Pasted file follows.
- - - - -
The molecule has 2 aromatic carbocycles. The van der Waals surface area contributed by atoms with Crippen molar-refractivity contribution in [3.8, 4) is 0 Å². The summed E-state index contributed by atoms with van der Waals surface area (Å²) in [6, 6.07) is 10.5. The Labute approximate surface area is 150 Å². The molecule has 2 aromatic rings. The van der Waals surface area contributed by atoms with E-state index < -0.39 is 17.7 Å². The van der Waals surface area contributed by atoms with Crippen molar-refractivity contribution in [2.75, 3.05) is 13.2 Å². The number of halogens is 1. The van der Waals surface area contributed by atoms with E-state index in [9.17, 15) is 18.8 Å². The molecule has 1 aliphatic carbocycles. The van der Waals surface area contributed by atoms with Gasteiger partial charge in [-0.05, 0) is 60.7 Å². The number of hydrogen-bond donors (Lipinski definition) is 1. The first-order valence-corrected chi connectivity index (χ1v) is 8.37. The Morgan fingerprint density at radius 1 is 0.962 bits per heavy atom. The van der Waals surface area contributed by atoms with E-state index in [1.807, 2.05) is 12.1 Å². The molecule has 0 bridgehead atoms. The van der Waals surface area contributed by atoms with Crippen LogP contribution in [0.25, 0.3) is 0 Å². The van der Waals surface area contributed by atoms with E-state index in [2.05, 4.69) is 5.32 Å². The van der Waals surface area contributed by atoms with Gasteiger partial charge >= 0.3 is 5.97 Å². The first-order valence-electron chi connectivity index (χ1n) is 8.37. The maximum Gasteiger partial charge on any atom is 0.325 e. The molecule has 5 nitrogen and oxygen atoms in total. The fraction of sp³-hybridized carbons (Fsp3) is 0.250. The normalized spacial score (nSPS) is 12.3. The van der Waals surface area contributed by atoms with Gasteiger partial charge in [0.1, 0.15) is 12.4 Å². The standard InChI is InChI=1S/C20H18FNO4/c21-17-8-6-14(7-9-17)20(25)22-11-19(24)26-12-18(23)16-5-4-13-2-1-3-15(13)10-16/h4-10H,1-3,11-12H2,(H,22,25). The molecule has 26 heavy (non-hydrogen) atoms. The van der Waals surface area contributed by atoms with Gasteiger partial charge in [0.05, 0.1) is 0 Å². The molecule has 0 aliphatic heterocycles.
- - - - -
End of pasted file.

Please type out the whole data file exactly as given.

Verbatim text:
The molecule has 2 aromatic carbocycles. The van der Waals surface area contributed by atoms with Crippen molar-refractivity contribution in [3.8, 4) is 0 Å². The summed E-state index contributed by atoms with van der Waals surface area (Å²) in [6, 6.07) is 10.5. The Labute approximate surface area is 150 Å². The molecule has 2 aromatic rings. The van der Waals surface area contributed by atoms with E-state index < -0.39 is 17.7 Å². The van der Waals surface area contributed by atoms with Crippen molar-refractivity contribution in [2.75, 3.05) is 13.2 Å². The number of halogens is 1. The van der Waals surface area contributed by atoms with E-state index in [9.17, 15) is 18.8 Å². The molecule has 1 aliphatic carbocycles. The van der Waals surface area contributed by atoms with Gasteiger partial charge in [-0.05, 0) is 60.7 Å². The number of hydrogen-bond donors (Lipinski definition) is 1. The first-order valence-corrected chi connectivity index (χ1v) is 8.37. The Morgan fingerprint density at radius 1 is 0.962 bits per heavy atom. The van der Waals surface area contributed by atoms with E-state index in [1.807, 2.05) is 12.1 Å². The molecule has 0 bridgehead atoms. The van der Waals surface area contributed by atoms with Crippen LogP contribution in [0.25, 0.3) is 0 Å². The van der Waals surface area contributed by atoms with E-state index in [2.05, 4.69) is 5.32 Å². The van der Waals surface area contributed by atoms with Gasteiger partial charge >= 0.3 is 5.97 Å². The first-order valence-electron chi connectivity index (χ1n) is 8.37. The maximum Gasteiger partial charge on any atom is 0.325 e. The molecule has 5 nitrogen and oxygen atoms in total. The fraction of sp³-hybridized carbons (Fsp3) is 0.250. The normalized spacial score (nSPS) is 12.3. The van der Waals surface area contributed by atoms with Gasteiger partial charge in [0.1, 0.15) is 12.4 Å². The standard InChI is InChI=1S/C20H18FNO4/c21-17-8-6-14(7-9-17)20(25)22-11-19(24)26-12-18(23)16-5-4-13-2-1-3-15(13)10-16/h4-10H,1-3,11-12H2,(H,22,25). The molecule has 26 heavy (non-hydrogen) atoms. The van der Waals surface area contributed by atoms with Gasteiger partial charge in [0.05, 0.1) is 0 Å². The molecule has 0 aliphatic heterocycles.